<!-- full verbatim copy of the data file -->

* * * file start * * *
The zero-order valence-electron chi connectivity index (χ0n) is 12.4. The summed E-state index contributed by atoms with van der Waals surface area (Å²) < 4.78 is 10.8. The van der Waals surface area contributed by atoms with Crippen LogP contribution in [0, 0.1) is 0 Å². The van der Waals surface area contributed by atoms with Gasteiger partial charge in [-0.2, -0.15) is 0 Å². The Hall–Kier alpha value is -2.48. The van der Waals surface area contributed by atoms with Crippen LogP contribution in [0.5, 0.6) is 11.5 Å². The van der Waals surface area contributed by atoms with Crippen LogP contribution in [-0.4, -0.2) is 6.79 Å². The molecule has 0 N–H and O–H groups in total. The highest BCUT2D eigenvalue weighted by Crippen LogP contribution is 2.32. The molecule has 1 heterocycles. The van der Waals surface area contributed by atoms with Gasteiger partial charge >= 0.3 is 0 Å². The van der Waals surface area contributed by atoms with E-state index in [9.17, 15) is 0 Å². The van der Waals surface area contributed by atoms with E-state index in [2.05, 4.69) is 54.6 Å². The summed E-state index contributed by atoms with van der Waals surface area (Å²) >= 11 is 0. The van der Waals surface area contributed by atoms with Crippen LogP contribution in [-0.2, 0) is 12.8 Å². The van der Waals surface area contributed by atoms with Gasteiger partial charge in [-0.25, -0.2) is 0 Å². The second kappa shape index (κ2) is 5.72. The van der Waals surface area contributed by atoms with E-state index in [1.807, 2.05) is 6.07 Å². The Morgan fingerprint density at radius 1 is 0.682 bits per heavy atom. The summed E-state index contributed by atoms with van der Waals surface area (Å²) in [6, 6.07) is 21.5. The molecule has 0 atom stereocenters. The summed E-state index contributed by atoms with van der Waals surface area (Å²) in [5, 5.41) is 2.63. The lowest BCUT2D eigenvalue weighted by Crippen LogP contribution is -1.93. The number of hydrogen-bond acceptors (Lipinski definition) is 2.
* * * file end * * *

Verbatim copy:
The zero-order valence-electron chi connectivity index (χ0n) is 12.4. The summed E-state index contributed by atoms with van der Waals surface area (Å²) < 4.78 is 10.8. The van der Waals surface area contributed by atoms with Crippen LogP contribution in [0, 0.1) is 0 Å². The van der Waals surface area contributed by atoms with Gasteiger partial charge in [-0.2, -0.15) is 0 Å². The Hall–Kier alpha value is -2.48. The van der Waals surface area contributed by atoms with Crippen LogP contribution in [0.5, 0.6) is 11.5 Å². The van der Waals surface area contributed by atoms with Crippen LogP contribution in [-0.4, -0.2) is 6.79 Å². The molecule has 0 N–H and O–H groups in total. The highest BCUT2D eigenvalue weighted by Crippen LogP contribution is 2.32. The molecule has 1 heterocycles. The van der Waals surface area contributed by atoms with Gasteiger partial charge >= 0.3 is 0 Å². The van der Waals surface area contributed by atoms with E-state index in [9.17, 15) is 0 Å². The van der Waals surface area contributed by atoms with E-state index in [2.05, 4.69) is 54.6 Å². The summed E-state index contributed by atoms with van der Waals surface area (Å²) >= 11 is 0. The van der Waals surface area contributed by atoms with Crippen LogP contribution in [-0.2, 0) is 12.8 Å². The van der Waals surface area contributed by atoms with Gasteiger partial charge in [-0.25, -0.2) is 0 Å². The second kappa shape index (κ2) is 5.72. The van der Waals surface area contributed by atoms with E-state index in [1.807, 2.05) is 6.07 Å². The Morgan fingerprint density at radius 1 is 0.682 bits per heavy atom. The summed E-state index contributed by atoms with van der Waals surface area (Å²) in [6, 6.07) is 21.5. The molecule has 0 atom stereocenters. The summed E-state index contributed by atoms with van der Waals surface area (Å²) in [5, 5.41) is 2.63. The lowest BCUT2D eigenvalue weighted by Crippen LogP contribution is -1.93. The number of hydrogen-bond acceptors (Lipinski definition) is 2.